Attempts at preventing hazing have also targeted Greek letter organizations at the national level, even encouraging the closure of chapters that consistently partake in illegal and risky activities and pose threats to their local and university communities. Some have proposed the creation of a recognized pledge program in which national fraternity and sorority leaders participate, under the recognized supervision of university officials, as well as the yearly evaluation of fraternities and sororities to determine their eligibility for continued recognition and sponsorship.
However, such programs are difficult to implement since many Greek letter organizations, such as those governed by the National Pan-Hellenic Council (NPHC) and the National Association of Latino Fraternal Organizations (NALFO), prohibit their pledges (also known as “interests” or “new members”) from revealing their association with their organization until they have been initiated. As a result, it is difficult for institutions to reach out to members in anti-hazing efforts and virtually impossible for these pledges or interests to reach out for help, especially if they wish to remain members, pledges, or interests of their organizations.
Various incidents in European countries have been reported, leading to attempts to curtail hazing activities, and in some cases to legal action against the perpetrators and the institutions.
In 2018 in Belgium, twenty-year-old student Sanda Dia died from multiple organ failure in the Reuzegom hazing ritual. The student society had attracted negative attention in the past, having been accused of animal cruelty during a hazing incident in 2009, for which the members involved were forced to pay a fine. KU Leuven drew up a hazing charter that was to be signed by student societies, fraternities and sororities. Signing the charter would have been a pledge to notify the city of the place and time of the hazing ceremony, and to abstain from violence, racism, extortion, bullying, sexual assault, discrimination, and the use of vertebrate animals. However a number of clubs refused to sign the new charter, arguing they did not want to lose their independence and rejected the rule that obliges them to report each hazing ahead.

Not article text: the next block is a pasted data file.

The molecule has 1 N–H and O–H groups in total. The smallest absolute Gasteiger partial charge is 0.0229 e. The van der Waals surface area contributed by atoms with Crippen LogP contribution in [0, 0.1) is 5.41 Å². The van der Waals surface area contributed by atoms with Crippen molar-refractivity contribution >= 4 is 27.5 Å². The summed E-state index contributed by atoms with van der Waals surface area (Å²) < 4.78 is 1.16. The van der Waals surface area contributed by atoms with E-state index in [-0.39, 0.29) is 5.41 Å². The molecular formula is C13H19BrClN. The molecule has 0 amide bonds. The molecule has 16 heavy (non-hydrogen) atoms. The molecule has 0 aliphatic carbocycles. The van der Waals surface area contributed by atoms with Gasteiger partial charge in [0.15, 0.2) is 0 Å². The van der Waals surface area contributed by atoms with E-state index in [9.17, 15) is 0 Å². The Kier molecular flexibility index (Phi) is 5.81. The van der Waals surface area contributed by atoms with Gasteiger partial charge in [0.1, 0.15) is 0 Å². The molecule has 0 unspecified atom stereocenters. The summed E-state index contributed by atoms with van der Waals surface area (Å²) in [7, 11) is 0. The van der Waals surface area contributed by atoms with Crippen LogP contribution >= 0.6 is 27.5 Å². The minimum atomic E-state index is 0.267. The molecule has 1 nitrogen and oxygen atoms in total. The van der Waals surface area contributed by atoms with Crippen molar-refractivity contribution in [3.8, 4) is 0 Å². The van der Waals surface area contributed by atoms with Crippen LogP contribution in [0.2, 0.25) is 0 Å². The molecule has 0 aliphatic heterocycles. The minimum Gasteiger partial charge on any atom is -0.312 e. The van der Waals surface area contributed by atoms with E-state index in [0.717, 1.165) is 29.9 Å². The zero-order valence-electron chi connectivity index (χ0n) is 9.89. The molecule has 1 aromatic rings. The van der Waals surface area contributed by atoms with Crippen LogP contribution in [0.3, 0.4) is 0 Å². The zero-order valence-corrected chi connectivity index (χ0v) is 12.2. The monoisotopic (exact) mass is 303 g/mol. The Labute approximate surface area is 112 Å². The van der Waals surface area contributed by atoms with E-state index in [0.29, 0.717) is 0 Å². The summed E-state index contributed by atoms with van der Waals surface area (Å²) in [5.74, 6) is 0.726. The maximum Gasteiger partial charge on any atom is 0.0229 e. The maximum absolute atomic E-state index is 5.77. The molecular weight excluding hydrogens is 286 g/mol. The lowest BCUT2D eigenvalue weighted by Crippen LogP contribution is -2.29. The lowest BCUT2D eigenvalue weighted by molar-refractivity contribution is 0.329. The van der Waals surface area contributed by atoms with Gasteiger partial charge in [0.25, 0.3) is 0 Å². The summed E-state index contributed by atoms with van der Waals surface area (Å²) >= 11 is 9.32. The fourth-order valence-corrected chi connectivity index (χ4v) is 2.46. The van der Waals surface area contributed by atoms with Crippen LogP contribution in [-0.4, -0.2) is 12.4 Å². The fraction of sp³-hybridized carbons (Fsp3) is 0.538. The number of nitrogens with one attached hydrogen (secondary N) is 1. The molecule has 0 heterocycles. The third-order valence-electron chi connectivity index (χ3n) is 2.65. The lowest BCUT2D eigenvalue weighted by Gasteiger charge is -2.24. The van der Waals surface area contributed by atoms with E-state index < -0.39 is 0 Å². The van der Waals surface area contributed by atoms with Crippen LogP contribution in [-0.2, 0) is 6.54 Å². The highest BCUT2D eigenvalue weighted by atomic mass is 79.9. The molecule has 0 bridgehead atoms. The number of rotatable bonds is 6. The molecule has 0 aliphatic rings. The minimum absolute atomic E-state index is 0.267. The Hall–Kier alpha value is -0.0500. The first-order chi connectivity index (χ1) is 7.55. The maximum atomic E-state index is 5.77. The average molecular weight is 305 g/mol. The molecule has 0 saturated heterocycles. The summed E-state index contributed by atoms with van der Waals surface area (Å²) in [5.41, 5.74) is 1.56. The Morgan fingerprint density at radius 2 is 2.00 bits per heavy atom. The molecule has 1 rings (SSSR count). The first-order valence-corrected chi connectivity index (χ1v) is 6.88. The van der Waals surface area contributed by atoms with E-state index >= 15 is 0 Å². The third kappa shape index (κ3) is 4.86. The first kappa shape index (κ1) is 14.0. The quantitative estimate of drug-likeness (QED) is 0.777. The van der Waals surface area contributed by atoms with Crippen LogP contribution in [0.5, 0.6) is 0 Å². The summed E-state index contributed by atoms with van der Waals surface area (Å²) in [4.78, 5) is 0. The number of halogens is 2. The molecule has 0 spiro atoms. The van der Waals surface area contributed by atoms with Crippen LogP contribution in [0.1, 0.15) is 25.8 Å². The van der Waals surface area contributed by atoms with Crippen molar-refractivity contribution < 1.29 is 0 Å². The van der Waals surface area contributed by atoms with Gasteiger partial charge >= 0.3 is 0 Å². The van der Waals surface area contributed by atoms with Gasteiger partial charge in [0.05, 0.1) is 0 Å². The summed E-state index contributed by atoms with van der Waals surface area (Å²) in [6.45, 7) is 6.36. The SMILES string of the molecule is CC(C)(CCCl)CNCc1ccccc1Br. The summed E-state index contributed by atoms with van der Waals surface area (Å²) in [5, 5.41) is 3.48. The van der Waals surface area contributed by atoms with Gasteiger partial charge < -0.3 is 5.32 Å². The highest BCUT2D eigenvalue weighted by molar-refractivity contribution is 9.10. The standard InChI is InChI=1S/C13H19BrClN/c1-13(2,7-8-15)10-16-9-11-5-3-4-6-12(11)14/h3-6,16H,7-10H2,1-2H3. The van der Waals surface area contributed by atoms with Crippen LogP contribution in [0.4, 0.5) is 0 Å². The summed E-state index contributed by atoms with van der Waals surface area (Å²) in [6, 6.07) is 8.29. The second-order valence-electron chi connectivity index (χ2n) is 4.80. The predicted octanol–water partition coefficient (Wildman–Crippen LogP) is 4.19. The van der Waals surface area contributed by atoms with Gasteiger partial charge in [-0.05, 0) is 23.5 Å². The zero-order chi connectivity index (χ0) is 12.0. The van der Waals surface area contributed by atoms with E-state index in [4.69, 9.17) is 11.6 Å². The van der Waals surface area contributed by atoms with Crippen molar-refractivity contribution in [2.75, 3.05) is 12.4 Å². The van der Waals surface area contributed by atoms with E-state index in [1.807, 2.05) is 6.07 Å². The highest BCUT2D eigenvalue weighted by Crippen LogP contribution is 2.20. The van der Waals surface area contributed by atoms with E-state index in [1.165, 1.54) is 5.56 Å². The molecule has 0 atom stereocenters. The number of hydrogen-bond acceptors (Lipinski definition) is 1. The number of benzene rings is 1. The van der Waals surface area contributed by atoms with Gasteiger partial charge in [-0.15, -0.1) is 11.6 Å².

In Portugal, some Praxe rituals have been accused of going against the principles set in the modern codes of the Praxe, with the older students taking the Praxe too far, such that the initiation rituals, jokes, and traditions are degraded into humiliation and violence. Such incidents have led to criticism against the Praxe, and the creation of student organizations against it.
In some cases criminal activities have been involved. In the 2000s, the Ministry of Higher Education, Mariano Gago, was called by students who wished to see justice applied against abusers, as the institutions themselves ignored their complaints. The first case of abuse in the Praxe involving court action against 6 perpetrators, happened in 2003 at an agricultural polytechnic institution from Santarém – the Escola Agrária de Santarém of the Instituto Politécnico de Santarém. Driven by a driver of the polytechnic, a van from the school was used in the process. In 2008, the students were convicted of the crimes of bodily harm and coercion.